MIC Coffeehouse shakes the ground of Sheffield Gazebo for open mic-night


Photo courtesy of Charger Bulletin/Charlotte Bassett.

Janelle Cavanaugh (left) and Mia Alvarez (right) perform in front of a crowd at open mic night, West Haven, Sept. 29, 2022.

Thursdays on campus are normally rather dull, but this past week, the Music Industry Club’s Coffeehouse open-mic event lit up the night with the voices of students who each had the opportunity to flood the Sheffield Gazebo with high energy.

Throughout the night, sounds from a wide range of genres echoed across campus.

Jess Finn and Elise Browell were a dynamic duo who took to the mics to perform a cover of “TV” by Billie Eillish. Immediately, the dueling visual aesthetics of the two women performing together took their power to new heights.

Finn’s vocals were radiant and created a strong build leading deeper into the song. In an incredible compliment, Browell’s guitar skills took the layers of sound to new heights. Together, the duo gave the crowd an acoustic cover with a wicked edge, and it was a shame they only shook the gazebo with one number.

A couple of acts later, Sarah Serkosky covered “Pool House” by Backseat Lovers: a performance that surely left half of the crowd gathered outside in goosebumps, despite the sun still beating down in the late afternoon.

Serkosky stood at the center of attention with her acoustic guitar and dazzled the crowd with a gentle voice that carried immense range and riffs throughout her performance. Her light grunge aesthetic only enhanced her performance, making her what could easily be deemed the perfect package.

Lys and Ben put on an original performance with powerful chemistry that caught your eye even from the back end of the grass beyond the gazebo. With Lys on vocals and Ben on the guitar, the heavy undertones produced by the two created a perfect compliment to their original lyrics, with a performance that was nothing short of explosive at its peak.

Dakotaxela, who he said you could call “Alex,” was easily one of the most wicked performances of the evening. It’s clear that he has a strong future ahead of himself, and he will absolutely be making his name echo through the industry, likely in the same nature that his voice did through the residential side of campus.

His hard punk look was electric, and from the moment Dakotaxela opened his mouth, you knew his was a name you wouldn’t forget. He writes, produces and performs his music on his own, making him a one-guy powerhouse. His lyricism is poetic in a manner that would send chills down the spine of Edgar Allen-Poe, and you can tell by the titles alone that this guy does not screw around.

Alex’s first song of the night was called “Melting to the Floor,” and the connection that he has to his music was crystal clear from the start in the way that he moves in perfect fluidity to the sound he creates. It’s not common to see such immense passion radiate through the eyes of a young artist, but he provides an exception. There was no doubt that this performance had the strongest stage presence of the night.

Alex’s second song was called “Side Hound” and it exhibited a skillful build of tension from the opening notes, making the eruption, once it hit, come down ten times harder.

Connor McCormick was able to manipulate the dope raspy edge in his voice, and did a killer job with maintaining strong diction with fast lyricism.

The Three Muskazoos were one of the more niche acts that really pushed the envelope on the diversity surrounding musical talent within the student population. The group of first-year students served as what was called the “comic interlude” of the Coffeehouse, playing full song covers strictly on kazoo. There is, with no doubt, an immense amount of raw talent that goes into playing a song on such a simple instrument and making every note perfectly identifiable.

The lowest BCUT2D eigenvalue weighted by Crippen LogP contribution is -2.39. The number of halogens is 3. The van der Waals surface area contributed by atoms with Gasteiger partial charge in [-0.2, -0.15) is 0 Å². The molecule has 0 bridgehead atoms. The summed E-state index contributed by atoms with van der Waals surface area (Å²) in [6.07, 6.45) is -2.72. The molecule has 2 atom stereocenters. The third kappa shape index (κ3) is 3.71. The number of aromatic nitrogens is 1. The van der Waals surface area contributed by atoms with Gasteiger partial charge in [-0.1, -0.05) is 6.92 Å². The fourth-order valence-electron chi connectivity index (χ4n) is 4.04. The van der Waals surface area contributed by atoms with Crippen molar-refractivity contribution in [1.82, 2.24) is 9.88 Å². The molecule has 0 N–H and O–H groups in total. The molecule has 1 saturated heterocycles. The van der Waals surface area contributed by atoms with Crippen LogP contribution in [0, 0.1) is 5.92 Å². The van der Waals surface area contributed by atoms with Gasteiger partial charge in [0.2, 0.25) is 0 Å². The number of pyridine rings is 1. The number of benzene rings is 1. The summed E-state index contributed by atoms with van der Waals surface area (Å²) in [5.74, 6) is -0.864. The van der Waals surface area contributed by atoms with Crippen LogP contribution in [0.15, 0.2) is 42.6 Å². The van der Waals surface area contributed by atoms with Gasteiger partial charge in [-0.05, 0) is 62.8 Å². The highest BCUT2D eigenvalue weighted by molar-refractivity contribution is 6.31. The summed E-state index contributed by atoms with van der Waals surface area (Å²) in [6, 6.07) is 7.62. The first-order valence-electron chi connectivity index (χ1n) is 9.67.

If there was one major takeaway from this performance, it would have to be that the best part of going to an event where the crowd is made up mostly of performers is the way that when the audience clapped along to the songs, they maintained proper tempo. This was the only time that clapping along to the beat wasn’t incredibly painful.

A little later in the evening, Jenelle and Mia put their all l into a chilling two-song mashup that was nearly angelic. They created a seamless transition between pop hits “Save Your Tears” and “Better Than Ever.” Their performance lined up perfectly with the sun setting across from the gazebo, casting a flood of golden light over the scene and playing perfectly into their warm energy.

Perhaps one of the most iconic performances of the night was a rendition of “Man or Muppet” by duo JJ and Kasey.

They were welcomed with an uproar from the crowd, which was well deserved following the moving theatrical performance. Call it satire to some degree if you’d like, but their musical talent was evident as they harmonized, and the passion with which they played was iconic.

There are times during these performances where you can read the performer’s vibe before they even start to sing. That was absolutely the case with Carson Cramer, who paid homage to none other than punk band, Hot Mulligan. It took a minute to register what song he was singing, and even before realizing what band he was covering, the first thing that came to mind was “this boy sounds exactly like the lead singer in Modern Baseball.” The song he performed was in fact by Modern Baseball, and his impression was very impressive.

One of the purest duos of the night was Total Corner. They sang a set of original songs that were complete with backing from a guitar and a cajon which gave the performance a backyard bonfire vibe.

The night was closed off by none other than fan-favorite campus band, Big Tuesday. If you haven’t streamed their whole discography yet, your to-do list for today just gained another bullet point.